14 If your draft motion(s) contains any personal attacks on the court or opposing counsel, this is a clear sign that an appellate lawyer should be consulted.

15 See, e.g., Elliott v. Elliott, 648 So. 2d 135, 135-36 (Fla. 4th D.C.A. 1994).

16 See Steven Brannock & Sarah Weinzierl, Confronting a PCA: Finding a Path Around a Brick Wall, 32 Stetson L. Rev. 367 (2003).

17 See R.J. Reynolds Tobacco Co. v. Kenyon, 882 So. 2d 986, 989 (Fla. 2004).

18 See Havener v. Havener, 473 So. 2d 708 (Fla. 2d D.C.A. 1985).

19 See Bryant v. Buerman, 752 So. 2d 625, 625 (Fla. 4th D.C.A. 1999) (wherein court criticized counsel for appellee for filing a four-page form response which did not address the merits of the motion for rehearing).

20 Tierney v. Tierney, 290 So. 2d 136, 137 (Fla. 2d D.C.A. 1974). See Barbara Green, Cracking the Code: Interpreting and Enforcing the Appellate Court’s Decision and Mandate, 32 Stetson L. Rev. 393, 394 (2003).

21 Id.

22 If the losing party is pursuing further proceedings in the Florida Supreme Court, the party must file a motion to stay the mandate within the 15-day time allowed for filing a motion for rehearing, or while a timely motion for rehearing is pending. See Amer. Home Assurance Co. v. APAC-Florida, Inc., 841 So. 2d 556, 557 (Fla. 2d D.C.A. 2003).

23 See, e.g., Mulato v. Mulato, 734 So. 2d 477, 478 (Fla. 4th D.C.A. 1999).

24 See Tracy Raffles Gunn, Attorneys’ Fees on Appeal: Basic Rules and New Requirements, 76 Fla. B. J. 31 (Apr. 2002), for a comprehensive article on appellate attorneys’ fees.

25 See Bevan v. Cowart, 916 So. 2d 822, 822 (Fla. 2d D.C.A. 2005).

26 See Superior Prot., Inc. v. Martinez, 930 So. 2d 859, 860 (Fla. 2d D.C.A. 2006).

27 Of course, at least one appellate lawyer has handled more than one “pro bono” appeal as a result of failing to timely move for appellate attorneys’ fees. See Betsy E. Gallagher, Ten Signs That You Need an Appellate Lawyer, 78 Fla. B. J. 65 (May 2004).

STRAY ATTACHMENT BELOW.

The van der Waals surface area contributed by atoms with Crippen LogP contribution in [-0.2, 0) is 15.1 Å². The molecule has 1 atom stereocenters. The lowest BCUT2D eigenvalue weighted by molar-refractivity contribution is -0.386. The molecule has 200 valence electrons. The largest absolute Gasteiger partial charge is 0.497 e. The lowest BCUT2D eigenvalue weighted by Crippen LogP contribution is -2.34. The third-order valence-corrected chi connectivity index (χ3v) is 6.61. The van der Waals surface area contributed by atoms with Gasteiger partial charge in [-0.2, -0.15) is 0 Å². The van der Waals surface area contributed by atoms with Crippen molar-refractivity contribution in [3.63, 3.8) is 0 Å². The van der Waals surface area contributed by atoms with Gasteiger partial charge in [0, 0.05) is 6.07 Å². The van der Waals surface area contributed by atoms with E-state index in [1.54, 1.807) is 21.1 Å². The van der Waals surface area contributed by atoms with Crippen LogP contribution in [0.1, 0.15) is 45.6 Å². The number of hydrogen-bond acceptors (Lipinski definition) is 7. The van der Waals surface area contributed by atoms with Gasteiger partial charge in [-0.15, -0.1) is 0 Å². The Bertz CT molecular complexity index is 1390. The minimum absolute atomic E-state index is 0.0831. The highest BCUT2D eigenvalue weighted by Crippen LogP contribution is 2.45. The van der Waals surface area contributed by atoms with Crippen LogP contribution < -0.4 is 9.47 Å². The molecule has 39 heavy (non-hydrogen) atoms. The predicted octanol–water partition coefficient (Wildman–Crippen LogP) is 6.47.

28 See, e.g., Computer Task Group, Inc. v. Palm Beach County, 809 So. 2d 10, 11 (Fla. 4th D.C.A. 2002); Real Estate Apartments v. Bayshore Garden Apartments, Ltd., 530 So. 2d 977, 979 (Fla. 2d D.C.A. 1988).

29 See United Serv. Auto. Ass’n. v. Phillips,775 So. 2d 921, 922 (Fla. 2000).

30 See, e.g., Florida Patient’s Comp. Fund v. Rowe, 472 So. 2d 1145, 1148 (Fla. 1985), modified by Standard Guar. Ins. Co. v. Quanstrom, 555 So. 2d 828 (Fla. 1990). Kovack Sec., Inc. v. Bailey, 933 So. 2d 1202, 1202 (Fla 4th D.C.A. 2006); Mercury Cas. Co. v. Rural Metro Ambulance Inc., 909 So. 2d 408, 409 (Fla. 2d D.C.A. 2005).

31 See Motter Roofing, Inc. v. Leibowitz, 833 So. 2d 788, 789 (Fla. 3d D.C.A. 2002).

32 See Lehigh Corp. v. Byrd, 397 So. 2d 1202, 1205 (Fla. 1st D.C.A. 1981).

33 See Homestead Ins. Co. v. Pool, Masters & Goldstein, 604 So. 2d 825, 827 (Fla. 4th D.C.A. 1991).

34 Fla. R. App. P. 9.400(c).

Betsy Ellwanger Gallagher is a shareholder at Kubicki Draper in Tampa. She received her undergraduate degree from Cornell University and Juris Doctor from the University of Florida (1976), with honors, where she was the executive editor for the University of Florida Law Review.

Amy Miles is an associate in Kubicki Draper’s appellate and insurance coverage division. Before joining Kubicki Draper’s Tampa office, Ms. Miles clerked at the Second District Court of Appeal for Judge Douglas A. Wallace.

This column is submitted on behalf of the Appellate Practice Section, Steven Brannock, chair, and Tracy R. Gunn, Kristin A. Norse, and Heather M. Lammers, editors.

Appellate Practice